So you’ve just spent a bazillion hours perfecting that spreadsheet for your big project. You’re very impressive use of formulas and formatting has it looking great and humming along like a finely tuned number crunching machine. Congratulations you’re all done right? Well….not so fast. You need to ask yourself one more question — Will anyone need to print this out? Taking a few minutes to consider this will save you and your audience a lot time and paper. And I won’t even mention the inevitable swear words that follow if you don’t do this well.
By following these tips to fine-tune your worksheets, you can avoid common printing problems and win the appreciation of everyone printing them.
Use Print Preview
If you do nothing else, take time to use Print Preview to see how your spreadsheet will print. If you notice the printout will be 1000 pages with data that is cut-off and orphaned, includes lots of blank pages etc then you need to do a little bit more work to correct this.
Remember…do unto others and you’d have them do unto you. Spreadsheet karma does exist so be sure you are on the right side of it. 😎
Make It Easy To Read
Here are a few general considerations for helping people decipher the information you have included.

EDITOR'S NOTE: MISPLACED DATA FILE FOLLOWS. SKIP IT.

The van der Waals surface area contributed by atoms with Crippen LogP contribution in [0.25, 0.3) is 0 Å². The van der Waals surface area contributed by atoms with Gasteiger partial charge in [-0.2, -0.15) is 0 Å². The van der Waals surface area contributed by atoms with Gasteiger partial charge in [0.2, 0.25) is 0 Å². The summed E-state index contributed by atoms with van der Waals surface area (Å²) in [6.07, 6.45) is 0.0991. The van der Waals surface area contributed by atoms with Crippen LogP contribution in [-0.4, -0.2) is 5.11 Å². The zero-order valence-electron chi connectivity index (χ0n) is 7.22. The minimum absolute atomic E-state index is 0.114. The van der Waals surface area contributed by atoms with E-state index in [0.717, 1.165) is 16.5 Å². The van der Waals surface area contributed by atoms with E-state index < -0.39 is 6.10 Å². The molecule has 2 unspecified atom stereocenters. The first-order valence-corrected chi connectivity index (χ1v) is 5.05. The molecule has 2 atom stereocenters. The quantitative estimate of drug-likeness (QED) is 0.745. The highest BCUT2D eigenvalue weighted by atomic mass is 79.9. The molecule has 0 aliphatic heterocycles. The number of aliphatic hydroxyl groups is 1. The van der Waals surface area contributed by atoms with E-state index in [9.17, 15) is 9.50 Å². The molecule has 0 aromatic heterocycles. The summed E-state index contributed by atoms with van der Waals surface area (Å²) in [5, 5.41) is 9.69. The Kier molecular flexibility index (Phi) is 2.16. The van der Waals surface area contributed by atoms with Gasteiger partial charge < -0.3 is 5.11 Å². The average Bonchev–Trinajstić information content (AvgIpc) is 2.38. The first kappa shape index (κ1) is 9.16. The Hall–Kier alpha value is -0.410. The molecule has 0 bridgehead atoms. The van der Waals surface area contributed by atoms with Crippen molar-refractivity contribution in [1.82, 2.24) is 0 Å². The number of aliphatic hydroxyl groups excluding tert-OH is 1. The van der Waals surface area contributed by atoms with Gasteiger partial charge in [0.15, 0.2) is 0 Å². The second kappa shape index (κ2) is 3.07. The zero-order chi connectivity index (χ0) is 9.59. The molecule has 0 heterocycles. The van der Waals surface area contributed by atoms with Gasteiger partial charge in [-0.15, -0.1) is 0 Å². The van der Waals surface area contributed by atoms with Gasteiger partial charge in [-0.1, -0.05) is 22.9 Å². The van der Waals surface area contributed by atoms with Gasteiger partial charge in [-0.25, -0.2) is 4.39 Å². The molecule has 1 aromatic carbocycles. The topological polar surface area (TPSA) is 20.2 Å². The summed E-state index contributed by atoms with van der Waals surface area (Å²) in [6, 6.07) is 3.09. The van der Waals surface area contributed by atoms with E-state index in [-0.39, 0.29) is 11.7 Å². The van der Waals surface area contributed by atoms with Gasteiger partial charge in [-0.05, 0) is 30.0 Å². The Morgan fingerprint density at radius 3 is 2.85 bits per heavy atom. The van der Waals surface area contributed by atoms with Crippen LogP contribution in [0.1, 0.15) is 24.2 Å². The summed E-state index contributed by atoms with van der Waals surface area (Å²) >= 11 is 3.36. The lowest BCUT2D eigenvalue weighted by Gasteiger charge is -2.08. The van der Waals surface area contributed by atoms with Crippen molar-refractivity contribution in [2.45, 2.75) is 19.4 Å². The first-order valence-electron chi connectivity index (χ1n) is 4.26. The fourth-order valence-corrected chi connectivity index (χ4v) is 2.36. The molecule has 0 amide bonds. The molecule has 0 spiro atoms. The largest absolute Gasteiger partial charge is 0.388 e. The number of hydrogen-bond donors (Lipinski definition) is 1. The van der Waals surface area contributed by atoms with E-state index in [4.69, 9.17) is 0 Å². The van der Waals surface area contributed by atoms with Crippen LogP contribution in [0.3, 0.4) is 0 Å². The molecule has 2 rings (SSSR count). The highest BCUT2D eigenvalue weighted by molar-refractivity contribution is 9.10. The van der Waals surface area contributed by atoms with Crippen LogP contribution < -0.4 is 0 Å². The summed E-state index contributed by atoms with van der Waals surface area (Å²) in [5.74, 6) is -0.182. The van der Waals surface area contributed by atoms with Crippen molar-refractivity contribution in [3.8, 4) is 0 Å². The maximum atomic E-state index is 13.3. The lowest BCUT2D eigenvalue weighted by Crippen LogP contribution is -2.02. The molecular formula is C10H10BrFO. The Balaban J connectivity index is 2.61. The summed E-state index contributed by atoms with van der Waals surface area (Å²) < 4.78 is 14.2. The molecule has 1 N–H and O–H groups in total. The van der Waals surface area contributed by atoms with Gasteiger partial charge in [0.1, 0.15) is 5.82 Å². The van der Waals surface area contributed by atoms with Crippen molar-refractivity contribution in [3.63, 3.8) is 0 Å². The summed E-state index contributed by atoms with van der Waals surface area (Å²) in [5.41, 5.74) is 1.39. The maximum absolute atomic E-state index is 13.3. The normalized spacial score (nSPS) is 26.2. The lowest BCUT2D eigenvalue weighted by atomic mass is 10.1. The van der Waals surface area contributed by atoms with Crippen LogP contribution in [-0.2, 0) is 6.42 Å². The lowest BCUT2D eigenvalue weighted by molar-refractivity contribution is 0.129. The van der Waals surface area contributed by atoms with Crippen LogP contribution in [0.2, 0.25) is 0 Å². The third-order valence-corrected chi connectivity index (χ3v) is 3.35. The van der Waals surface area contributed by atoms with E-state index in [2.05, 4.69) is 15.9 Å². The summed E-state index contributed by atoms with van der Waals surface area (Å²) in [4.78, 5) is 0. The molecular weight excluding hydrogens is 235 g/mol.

1. Include additional information and page numbers in the headers or footers.
2. Print row and column headings on every page
3. Make sure your data is visible and easy to scan.
4. Adjust the margins. Add extra space if you are using headers & footers or remove it you are not.
Make It Fit Width-wise
Here are a few things to try if your spreadsheet it too wide to fit on one page.
1. Change to landscape orientation
2. Shrink it to fit on a single page.
3. Hide unnecessary columns.
4. Print only the relevant part of the sheet.
Fix Weird Page Breaks With Page Break Preview View
The automatic page breaks that Excel inserts can land in some pretty funky places. The best way to take control of these is to use the Page Break Preview view.
From the View menu, select Page Break Preview and you’ll get something that looks like this.
Once you’re in this view, it’s super simple to just click-n-drag the page break lines around and get them exactly where you want the.
NOTE: Manually inserted page breaks appear as solid lines.
Dashed lines indicate where Excel will break pages automatically.
Managing Page Breaks
To move a page break, drag the page break to a new location.
Moving an automatic page break changes it to a manual page break.
To insert a vertical or horizontal page break, select a row or column below or to the right of where you want to insert the page break, right-click, and then click Insert Page Break.
To remove a page break, drag the page break outside of the page break preview area.
To remove all manual page breaks, right-click any cell on the worksheet, and then click Reset All Page Breaks
Love it? Hate it? Got any better ideas? Have any printing horror stories to share? Let me know.